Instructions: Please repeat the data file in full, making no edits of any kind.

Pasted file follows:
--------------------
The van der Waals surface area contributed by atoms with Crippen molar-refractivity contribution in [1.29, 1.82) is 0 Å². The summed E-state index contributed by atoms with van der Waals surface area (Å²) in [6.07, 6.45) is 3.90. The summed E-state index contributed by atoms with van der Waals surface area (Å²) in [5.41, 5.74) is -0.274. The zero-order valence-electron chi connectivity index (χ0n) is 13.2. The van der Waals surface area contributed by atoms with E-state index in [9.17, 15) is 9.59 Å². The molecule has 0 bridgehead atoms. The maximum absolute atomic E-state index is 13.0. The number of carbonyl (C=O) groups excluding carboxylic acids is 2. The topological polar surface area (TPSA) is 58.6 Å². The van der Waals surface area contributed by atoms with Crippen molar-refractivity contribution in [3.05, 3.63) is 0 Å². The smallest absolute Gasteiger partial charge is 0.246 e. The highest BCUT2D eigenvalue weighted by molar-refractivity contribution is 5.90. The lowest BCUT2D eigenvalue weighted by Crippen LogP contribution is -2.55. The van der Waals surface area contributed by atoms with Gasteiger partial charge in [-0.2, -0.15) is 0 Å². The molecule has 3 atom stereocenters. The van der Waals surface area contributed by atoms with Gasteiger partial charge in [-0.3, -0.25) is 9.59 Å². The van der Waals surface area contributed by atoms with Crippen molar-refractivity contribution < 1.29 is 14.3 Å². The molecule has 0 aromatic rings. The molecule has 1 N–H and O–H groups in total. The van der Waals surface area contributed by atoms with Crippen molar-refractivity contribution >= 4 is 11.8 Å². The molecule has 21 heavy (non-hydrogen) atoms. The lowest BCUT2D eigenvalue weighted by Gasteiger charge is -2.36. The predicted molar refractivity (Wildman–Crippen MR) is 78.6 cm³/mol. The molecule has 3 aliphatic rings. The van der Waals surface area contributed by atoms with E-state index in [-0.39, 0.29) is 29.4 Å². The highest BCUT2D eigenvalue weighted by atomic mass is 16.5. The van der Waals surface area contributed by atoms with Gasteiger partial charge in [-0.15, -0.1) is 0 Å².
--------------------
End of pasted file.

The van der Waals surface area contributed by atoms with Crippen molar-refractivity contribution in [1.29, 1.82) is 0 Å². The summed E-state index contributed by atoms with van der Waals surface area (Å²) in [6.07, 6.45) is 3.90. The summed E-state index contributed by atoms with van der Waals surface area (Å²) in [5.41, 5.74) is -0.274. The zero-order valence-electron chi connectivity index (χ0n) is 13.2. The van der Waals surface area contributed by atoms with E-state index in [9.17, 15) is 9.59 Å². The molecule has 0 bridgehead atoms. The maximum absolute atomic E-state index is 13.0. The number of carbonyl (C=O) groups excluding carboxylic acids is 2. The topological polar surface area (TPSA) is 58.6 Å². The van der Waals surface area contributed by atoms with Crippen molar-refractivity contribution in [3.05, 3.63) is 0 Å². The smallest absolute Gasteiger partial charge is 0.246 e. The highest BCUT2D eigenvalue weighted by molar-refractivity contribution is 5.90. The lowest BCUT2D eigenvalue weighted by Crippen LogP contribution is -2.55. The van der Waals surface area contributed by atoms with Gasteiger partial charge in [-0.2, -0.15) is 0 Å². The molecule has 3 atom stereocenters. The van der Waals surface area contributed by atoms with Gasteiger partial charge in [-0.3, -0.25) is 9.59 Å². The van der Waals surface area contributed by atoms with Crippen molar-refractivity contribution < 1.29 is 14.3 Å². The molecule has 0 aromatic rings. The molecule has 1 N–H and O–H groups in total. The van der Waals surface area contributed by atoms with Crippen molar-refractivity contribution >= 4 is 11.8 Å². The molecule has 21 heavy (non-hydrogen) atoms. The lowest BCUT2D eigenvalue weighted by Gasteiger charge is -2.36. The predicted molar refractivity (Wildman–Crippen MR) is 78.6 cm³/mol. The molecule has 3 aliphatic rings. The van der Waals surface area contributed by atoms with E-state index in [-0.39, 0.29) is 29.4 Å². The highest BCUT2D eigenvalue weighted by atomic mass is 16.5. The van der Waals surface area contributed by atoms with Gasteiger partial charge in [-0.15, -0.1) is 0 Å².